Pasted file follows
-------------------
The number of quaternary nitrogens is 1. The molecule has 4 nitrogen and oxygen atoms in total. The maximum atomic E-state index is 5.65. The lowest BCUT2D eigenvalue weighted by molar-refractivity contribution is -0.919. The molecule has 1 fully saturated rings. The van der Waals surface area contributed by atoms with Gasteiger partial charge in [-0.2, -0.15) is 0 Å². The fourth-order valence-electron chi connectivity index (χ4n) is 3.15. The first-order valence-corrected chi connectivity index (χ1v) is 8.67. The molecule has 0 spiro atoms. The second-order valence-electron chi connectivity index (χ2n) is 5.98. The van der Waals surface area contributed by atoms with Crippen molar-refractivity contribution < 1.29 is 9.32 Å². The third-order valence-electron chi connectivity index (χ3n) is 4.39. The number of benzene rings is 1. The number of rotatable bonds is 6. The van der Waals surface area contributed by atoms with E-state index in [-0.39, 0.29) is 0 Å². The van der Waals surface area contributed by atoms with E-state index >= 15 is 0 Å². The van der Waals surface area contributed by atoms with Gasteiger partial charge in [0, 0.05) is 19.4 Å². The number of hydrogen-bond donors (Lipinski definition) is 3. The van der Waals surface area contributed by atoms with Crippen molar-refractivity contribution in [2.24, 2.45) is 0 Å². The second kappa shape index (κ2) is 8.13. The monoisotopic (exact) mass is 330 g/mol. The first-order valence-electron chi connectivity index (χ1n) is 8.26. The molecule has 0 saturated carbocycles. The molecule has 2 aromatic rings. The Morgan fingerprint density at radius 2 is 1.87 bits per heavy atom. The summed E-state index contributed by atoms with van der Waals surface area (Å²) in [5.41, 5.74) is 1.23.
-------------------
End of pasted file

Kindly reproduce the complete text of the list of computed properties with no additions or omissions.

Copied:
The number of quaternary nitrogens is 1. The molecule has 4 nitrogen and oxygen atoms in total. The maximum atomic E-state index is 5.65. The lowest BCUT2D eigenvalue weighted by molar-refractivity contribution is -0.919. The molecule has 1 fully saturated rings. The van der Waals surface area contributed by atoms with Gasteiger partial charge in [-0.2, -0.15) is 0 Å². The fourth-order valence-electron chi connectivity index (χ4n) is 3.15. The first-order valence-corrected chi connectivity index (χ1v) is 8.67. The molecule has 0 spiro atoms. The second-order valence-electron chi connectivity index (χ2n) is 5.98. The van der Waals surface area contributed by atoms with Crippen molar-refractivity contribution < 1.29 is 9.32 Å². The third-order valence-electron chi connectivity index (χ3n) is 4.39. The number of benzene rings is 1. The number of rotatable bonds is 6. The van der Waals surface area contributed by atoms with E-state index in [-0.39, 0.29) is 0 Å². The van der Waals surface area contributed by atoms with E-state index >= 15 is 0 Å². The van der Waals surface area contributed by atoms with Gasteiger partial charge in [0, 0.05) is 19.4 Å². The number of hydrogen-bond donors (Lipinski definition) is 3. The van der Waals surface area contributed by atoms with Crippen molar-refractivity contribution in [2.24, 2.45) is 0 Å². The second kappa shape index (κ2) is 8.13. The monoisotopic (exact) mass is 330 g/mol. The first-order valence-electron chi connectivity index (χ1n) is 8.26. The molecule has 0 saturated carbocycles. The molecule has 2 aromatic rings. The Morgan fingerprint density at radius 2 is 1.87 bits per heavy atom. The summed E-state index contributed by atoms with van der Waals surface area (Å²) in [5.41, 5.74) is 1.23.